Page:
Among The Wonders
I am a fox who is counsellor to a tree. Because unlike other foxes, I reach out. Spread the love and understanding. Yawn and scratch fleabites, but all the same I’m listening. Go on, I say. Unburden yourself, tree (the tree has a given name of course, but it’s long and hard to pronounce) you’ll feel better for it.
Trees are usually serene, but this one’s lost balance and is on the verge of a nervous crash. It spits bitter sap: hate woman-in-house. She’s all right, I think but tactfully don’t say aloud. Sometimes she leaves chicken carcass on doorstep. Buys free-range organic chicken, donates the free-range bones. Very nice they are too.
Tree continues: Give apple after apple, and what do I get in return? Nothing, only mystic gobbledegook from her weirdo friend. Should never have stayed here, wish I’d left long ago (I open my mouth, close it again). It’s myself I can’t forgive…
I think of the stars and how they distance all our troubles. Among wonders I’ve seen: a red fox moon tumbling in the dark, starry clusters like branch-hung apples. At night even the tree shuts up.
Tree twitches violently, shaken from within. Squeezing my chest. Women and trees experience different varieties of heart attack, says a poster in the GP surgery. Squirrel jumps from an overhanging branch to garage roof, sniffs dropped apples. Whisks along fence to kitchen door.
Just thought you might like to know, it says, fox and tree are huggermugger backstabbers. Whispering things about you. Plotting. It jumps, twirls, lands facing other way. Re-reverses. And by the way, tree has back-up plan, if you kill it. Roots reach under house, ever heard of subsidence?
OK, I say, thanks for the word. Now shoo!
Squirrel continues: Old people who live alone are terrifyingly vulnerable. It worries me. You need a friend, a protector. I’ll move in with you.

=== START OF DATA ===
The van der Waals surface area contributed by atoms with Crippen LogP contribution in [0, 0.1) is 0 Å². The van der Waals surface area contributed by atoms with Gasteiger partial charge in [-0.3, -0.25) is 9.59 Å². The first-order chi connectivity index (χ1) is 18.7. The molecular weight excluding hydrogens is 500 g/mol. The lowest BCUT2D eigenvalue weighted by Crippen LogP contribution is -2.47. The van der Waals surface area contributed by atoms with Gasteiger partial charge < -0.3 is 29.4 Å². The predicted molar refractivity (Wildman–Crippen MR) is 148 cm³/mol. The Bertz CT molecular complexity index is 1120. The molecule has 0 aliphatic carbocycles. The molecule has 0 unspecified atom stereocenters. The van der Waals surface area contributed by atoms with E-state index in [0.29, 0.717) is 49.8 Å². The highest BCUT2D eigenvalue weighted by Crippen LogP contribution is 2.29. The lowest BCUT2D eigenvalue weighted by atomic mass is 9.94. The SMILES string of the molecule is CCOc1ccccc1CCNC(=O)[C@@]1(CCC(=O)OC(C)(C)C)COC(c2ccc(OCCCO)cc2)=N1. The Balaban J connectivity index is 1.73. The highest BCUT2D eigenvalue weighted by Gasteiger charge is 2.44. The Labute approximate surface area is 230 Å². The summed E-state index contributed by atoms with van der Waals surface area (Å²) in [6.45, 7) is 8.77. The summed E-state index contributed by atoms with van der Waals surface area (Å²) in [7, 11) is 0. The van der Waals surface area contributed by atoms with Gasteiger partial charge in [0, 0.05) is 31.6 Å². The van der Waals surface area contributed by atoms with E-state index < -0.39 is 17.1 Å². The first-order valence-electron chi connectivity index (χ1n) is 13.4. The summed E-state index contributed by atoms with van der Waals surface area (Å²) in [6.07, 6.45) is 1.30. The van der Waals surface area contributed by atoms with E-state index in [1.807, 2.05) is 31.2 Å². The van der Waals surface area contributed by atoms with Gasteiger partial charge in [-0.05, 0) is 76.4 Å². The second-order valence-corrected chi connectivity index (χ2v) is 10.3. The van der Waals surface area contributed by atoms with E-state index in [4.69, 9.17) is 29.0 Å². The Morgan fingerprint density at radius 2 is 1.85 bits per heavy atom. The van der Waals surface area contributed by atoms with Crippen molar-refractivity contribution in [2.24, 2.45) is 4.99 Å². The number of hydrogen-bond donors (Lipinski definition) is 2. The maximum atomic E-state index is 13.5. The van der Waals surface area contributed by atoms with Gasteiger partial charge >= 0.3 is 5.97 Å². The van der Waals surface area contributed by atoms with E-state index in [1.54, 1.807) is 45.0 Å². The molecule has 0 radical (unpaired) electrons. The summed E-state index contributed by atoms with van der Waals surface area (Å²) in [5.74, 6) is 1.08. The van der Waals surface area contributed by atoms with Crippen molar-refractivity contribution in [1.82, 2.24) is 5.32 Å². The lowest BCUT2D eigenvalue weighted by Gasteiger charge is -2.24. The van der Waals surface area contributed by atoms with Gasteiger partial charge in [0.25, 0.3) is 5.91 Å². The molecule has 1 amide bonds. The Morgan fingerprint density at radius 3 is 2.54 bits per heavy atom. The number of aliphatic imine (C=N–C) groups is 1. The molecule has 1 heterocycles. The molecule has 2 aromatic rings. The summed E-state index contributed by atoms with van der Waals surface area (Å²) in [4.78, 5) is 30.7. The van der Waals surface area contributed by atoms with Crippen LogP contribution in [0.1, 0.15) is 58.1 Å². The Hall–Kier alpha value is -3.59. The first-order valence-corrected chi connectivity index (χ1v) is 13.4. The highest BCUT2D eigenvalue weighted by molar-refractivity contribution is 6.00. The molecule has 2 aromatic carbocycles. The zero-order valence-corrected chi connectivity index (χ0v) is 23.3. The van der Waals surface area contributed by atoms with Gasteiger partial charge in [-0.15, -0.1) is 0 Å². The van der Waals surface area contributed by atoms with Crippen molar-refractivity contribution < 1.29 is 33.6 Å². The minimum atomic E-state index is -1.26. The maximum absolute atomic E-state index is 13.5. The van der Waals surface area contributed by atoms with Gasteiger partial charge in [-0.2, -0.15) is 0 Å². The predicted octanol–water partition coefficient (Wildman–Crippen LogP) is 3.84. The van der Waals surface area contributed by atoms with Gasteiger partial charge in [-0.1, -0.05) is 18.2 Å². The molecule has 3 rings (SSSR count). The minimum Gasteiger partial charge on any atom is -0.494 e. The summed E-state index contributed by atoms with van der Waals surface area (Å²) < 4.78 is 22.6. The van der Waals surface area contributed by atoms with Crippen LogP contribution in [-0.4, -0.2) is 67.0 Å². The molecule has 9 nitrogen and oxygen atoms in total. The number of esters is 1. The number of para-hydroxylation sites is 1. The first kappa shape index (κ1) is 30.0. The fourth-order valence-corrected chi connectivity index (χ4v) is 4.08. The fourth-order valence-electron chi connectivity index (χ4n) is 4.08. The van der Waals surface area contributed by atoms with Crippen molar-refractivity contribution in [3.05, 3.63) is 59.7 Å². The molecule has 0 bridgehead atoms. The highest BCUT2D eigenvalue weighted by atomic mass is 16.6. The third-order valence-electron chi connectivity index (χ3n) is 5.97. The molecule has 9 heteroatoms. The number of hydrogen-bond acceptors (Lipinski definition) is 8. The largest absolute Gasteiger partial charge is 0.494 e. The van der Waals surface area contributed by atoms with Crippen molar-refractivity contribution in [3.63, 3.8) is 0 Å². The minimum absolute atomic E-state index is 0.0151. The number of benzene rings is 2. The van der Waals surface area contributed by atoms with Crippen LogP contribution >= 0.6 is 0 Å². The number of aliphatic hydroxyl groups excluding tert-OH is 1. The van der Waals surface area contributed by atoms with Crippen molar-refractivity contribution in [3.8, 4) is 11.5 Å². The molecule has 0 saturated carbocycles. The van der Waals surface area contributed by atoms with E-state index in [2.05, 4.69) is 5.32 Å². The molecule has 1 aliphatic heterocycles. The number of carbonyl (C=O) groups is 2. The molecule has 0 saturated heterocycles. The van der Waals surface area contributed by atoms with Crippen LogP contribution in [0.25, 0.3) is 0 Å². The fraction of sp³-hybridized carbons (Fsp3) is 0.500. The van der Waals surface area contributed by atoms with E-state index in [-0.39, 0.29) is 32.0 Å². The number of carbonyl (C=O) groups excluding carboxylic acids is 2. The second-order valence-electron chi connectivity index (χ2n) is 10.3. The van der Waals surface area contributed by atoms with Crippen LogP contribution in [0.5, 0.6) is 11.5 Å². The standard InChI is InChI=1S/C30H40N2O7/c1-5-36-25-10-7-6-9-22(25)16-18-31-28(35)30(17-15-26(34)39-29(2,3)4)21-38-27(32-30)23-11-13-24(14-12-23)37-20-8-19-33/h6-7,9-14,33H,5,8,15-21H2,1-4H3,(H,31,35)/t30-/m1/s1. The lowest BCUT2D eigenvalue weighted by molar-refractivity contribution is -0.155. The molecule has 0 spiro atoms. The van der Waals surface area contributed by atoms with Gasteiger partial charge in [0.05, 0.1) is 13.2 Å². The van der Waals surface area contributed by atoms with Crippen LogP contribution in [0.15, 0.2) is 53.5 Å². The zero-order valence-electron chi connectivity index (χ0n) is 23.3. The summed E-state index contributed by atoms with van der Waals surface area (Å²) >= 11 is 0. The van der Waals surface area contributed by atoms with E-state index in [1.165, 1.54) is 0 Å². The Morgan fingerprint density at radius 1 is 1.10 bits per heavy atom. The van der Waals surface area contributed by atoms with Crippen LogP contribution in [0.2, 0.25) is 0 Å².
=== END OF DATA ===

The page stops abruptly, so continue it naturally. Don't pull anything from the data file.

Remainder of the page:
No. I bang the door. But whenever I look out, he’s still there.
My tree has reached the end of its useful life: time for the chop. Need to save it from vindictive carers and other torments of old age. Shouldn’t take long because it’s skinny, two-pronged. I fetch a rusty saw from the garage and bite into rind. Tougher job than I’d expected. Red sap everywhere. The tree is screaming. Hush, hush, I say.
Doorbell rings: an aphid-blighted gent. Says he has viewing appointment, then topples over. Roots rotten or gnawed through by little furry beasties.
Fate-stricken sweethearts lie together on cracked concrete. One hugs the other moans, wind in boughs telling tales of young lovers who met ah too late.
Passer-by stops and mobile-ises a tree removal firm. Flashing lights. Votaries of an ancient religion stretcher him off to Death’s temple. Extract sap from my wounds to preserve for use in ritual sacrifices. Bandage legs and give tetanus injection. Question and call dear, make notes on clipboard.
Old woman in garden tosses her leafy hair strung with apples.
Frances Gapper’s three story collections are In the Wild Wood, The Tiny Key and Absent Kisses. Her story ‘Farmer’s Wife’ was shortlisted for the Desperate Literature prize 2019 and published in the booklet Eleven Stories. ‘Plum Jam’ won FlashBack Fiction’s 2018 microfiction contest and appeared in Best Microfiction 2019. Her flashes have been published in The Cafe Irreal, The Citron Review, New Flash Fiction Review, Spelk, Meniscus, Ellipsis, Wigleaf and Litro.